the Workshop Presentation

Report
OASFAA Counselor Workshops:
Financial Updates and Training
OASFAA Counselor Workshops, December, 2014
Presented by OASFAA
About OASFAA & this presentation

OASFAA is a non-profit organization comprised of volunteer
financial aid professionals.

OASFAA has provided the information today as a free service to
access staff and high school counselors.

You have permission to copy and distribute these materials to
your students and families. Charges may not be assessed for
the material or for the information presented. Permission must
be granted for other use of this information or these materials.
Contact the OASFAA Outreach Chairperson(s) listed on the
OASFAA website, or e-mail the OASFAA Outreach Committee at
[email protected]
Agenda






FAFSA Updates, including a review of the new same sex
marriage guidelines.
Federal and State Financial Aid updates.
Education policy updates in light of the upcoming
Reauthorization of the Higher Education Act.
A review of the needs analysis formula that determines a
family’s EFC.
A comparison of actual award letters from Ohio Schools so
you can see how families are actually paying for college.
A review of Counselor Resources
FAFSA Updates – Introducing the FSA ID

FSA is adopting the best practice of using a username and password
instead of personal information

The FSA ID (username and password) will replace PIN for students,
parents and borrowers accessing FSA systems starting on April 25, 2015


Users will not be able to access FAFSA by providing last name, SSN and DOB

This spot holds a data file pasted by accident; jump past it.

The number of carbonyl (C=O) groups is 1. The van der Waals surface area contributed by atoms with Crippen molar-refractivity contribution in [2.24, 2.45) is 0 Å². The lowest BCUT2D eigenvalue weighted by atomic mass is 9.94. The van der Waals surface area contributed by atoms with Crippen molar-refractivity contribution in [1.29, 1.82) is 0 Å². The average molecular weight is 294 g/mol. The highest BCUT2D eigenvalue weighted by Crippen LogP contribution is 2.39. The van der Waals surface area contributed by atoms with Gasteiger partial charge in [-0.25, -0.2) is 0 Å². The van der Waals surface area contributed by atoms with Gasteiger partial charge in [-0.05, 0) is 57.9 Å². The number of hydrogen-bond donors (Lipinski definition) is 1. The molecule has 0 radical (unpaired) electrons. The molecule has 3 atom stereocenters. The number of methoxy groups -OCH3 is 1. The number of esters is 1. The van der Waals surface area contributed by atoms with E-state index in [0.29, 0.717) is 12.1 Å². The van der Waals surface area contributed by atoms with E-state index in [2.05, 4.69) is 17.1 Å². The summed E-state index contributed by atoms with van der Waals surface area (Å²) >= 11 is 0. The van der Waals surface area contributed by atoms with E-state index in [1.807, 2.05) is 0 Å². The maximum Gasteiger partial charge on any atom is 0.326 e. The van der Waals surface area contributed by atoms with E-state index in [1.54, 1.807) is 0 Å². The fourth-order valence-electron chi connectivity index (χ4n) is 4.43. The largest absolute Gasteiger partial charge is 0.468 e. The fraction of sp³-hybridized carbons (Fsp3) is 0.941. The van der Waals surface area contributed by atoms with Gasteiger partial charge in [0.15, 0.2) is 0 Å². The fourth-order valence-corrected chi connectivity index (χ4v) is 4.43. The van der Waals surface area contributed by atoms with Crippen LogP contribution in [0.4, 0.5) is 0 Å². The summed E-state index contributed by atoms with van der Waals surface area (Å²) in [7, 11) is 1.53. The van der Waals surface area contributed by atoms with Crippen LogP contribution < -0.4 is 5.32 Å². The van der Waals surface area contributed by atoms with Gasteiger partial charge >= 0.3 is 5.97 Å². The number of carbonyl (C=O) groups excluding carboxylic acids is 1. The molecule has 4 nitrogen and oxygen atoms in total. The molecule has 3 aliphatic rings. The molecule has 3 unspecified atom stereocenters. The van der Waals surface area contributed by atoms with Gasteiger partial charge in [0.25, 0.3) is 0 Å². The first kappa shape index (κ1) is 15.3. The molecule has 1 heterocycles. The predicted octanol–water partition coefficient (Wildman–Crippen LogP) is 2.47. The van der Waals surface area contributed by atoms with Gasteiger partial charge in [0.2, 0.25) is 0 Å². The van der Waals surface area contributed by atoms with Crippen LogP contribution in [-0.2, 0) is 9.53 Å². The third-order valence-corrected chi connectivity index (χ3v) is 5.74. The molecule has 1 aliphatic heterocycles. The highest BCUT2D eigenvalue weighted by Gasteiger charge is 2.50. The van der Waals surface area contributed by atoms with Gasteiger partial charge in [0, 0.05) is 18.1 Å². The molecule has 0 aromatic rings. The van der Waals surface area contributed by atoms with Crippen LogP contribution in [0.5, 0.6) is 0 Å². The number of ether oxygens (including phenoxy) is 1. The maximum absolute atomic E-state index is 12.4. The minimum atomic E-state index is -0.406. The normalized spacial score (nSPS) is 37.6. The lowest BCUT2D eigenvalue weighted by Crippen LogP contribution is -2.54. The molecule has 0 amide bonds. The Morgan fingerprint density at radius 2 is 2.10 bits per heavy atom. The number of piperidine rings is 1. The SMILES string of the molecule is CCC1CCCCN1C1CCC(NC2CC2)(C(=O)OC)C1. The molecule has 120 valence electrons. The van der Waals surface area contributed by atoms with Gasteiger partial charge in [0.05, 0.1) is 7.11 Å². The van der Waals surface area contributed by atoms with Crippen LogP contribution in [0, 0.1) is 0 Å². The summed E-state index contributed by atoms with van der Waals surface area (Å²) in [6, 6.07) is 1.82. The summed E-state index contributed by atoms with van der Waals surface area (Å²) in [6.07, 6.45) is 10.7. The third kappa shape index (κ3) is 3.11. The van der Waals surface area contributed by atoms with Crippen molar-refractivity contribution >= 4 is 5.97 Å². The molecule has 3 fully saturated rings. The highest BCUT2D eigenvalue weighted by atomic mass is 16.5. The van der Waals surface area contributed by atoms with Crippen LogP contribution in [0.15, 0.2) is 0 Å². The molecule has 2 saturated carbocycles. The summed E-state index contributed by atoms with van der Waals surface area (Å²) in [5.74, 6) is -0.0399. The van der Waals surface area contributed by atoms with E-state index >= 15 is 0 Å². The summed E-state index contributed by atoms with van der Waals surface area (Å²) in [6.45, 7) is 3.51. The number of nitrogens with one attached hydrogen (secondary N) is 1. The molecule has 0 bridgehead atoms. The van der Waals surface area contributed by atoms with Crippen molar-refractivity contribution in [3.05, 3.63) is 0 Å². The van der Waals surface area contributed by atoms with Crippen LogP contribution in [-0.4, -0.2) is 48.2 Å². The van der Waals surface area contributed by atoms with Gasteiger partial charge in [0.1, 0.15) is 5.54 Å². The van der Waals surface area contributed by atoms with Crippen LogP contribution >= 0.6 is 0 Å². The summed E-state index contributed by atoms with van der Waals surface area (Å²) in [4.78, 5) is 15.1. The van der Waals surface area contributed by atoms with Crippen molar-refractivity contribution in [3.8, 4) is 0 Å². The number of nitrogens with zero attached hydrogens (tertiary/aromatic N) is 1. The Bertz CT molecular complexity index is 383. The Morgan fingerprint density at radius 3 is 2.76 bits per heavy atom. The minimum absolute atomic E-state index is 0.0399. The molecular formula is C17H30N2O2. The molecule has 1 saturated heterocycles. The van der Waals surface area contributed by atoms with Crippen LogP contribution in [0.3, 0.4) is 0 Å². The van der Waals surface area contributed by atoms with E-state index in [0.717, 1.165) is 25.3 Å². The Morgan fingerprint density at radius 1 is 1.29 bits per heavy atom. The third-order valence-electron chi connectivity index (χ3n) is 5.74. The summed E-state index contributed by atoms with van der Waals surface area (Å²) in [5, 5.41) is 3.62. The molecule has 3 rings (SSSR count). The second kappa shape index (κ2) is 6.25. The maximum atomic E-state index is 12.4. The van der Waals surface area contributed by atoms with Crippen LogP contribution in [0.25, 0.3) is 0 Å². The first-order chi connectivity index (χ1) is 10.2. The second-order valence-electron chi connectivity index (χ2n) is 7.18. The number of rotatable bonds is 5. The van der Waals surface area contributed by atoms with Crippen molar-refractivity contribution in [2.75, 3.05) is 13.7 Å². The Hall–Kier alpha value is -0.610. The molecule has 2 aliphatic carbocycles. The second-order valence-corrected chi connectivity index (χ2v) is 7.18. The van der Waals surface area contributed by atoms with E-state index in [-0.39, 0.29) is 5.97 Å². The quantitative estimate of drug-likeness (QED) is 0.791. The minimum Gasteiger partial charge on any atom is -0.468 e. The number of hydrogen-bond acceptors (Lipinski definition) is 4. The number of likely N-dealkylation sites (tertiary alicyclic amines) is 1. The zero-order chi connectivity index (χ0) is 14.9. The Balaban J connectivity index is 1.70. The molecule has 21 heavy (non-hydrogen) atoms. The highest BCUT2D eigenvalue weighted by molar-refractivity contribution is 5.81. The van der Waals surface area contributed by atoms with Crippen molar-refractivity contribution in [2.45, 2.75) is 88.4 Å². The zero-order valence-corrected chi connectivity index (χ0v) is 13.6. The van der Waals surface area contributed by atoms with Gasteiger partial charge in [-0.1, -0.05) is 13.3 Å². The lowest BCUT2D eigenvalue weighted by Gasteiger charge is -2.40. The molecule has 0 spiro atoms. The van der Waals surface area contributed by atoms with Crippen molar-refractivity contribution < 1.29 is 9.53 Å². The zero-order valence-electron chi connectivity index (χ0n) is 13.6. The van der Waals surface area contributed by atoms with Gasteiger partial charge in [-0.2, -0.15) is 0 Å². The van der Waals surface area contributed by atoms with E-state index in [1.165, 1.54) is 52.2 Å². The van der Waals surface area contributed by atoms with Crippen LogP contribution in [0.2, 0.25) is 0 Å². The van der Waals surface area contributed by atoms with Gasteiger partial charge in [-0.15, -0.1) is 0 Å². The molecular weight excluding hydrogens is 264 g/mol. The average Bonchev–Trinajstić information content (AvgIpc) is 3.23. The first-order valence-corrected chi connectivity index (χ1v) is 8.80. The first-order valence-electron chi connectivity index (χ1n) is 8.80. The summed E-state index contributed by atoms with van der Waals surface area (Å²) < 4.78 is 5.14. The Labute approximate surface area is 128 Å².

after implementation

Only change to FAFSA functionality is that FSA ID will replace PIN information

Must use FSA ID to electronically sign or make changes to the FAFSA

No change to customer support
PLEASE NOTE: The original PIN number process will still be in effect
until April 25, 2015.

Students (and parent of dependent students) will still need to obtain a PIN
for FAFSA submission prior to April 25, 2015.
FAFSA Updates – Introducing the FSA ID



The FSA ID:

Requires users to enter less information (2 fields instead of 4)

Provides more secure access to user’s information

Links to PIN information during registration

Offers self–service capability (name change)
New users (Beginning April 25, 2015)

Registration requests the same required information as PIN

New users will be directed to the registration page to create an FSA ID
(username and password) similar to today’s PIN creation page
Current PIN users (Beginning April 25, 2015)

Asked for PIN during account creation
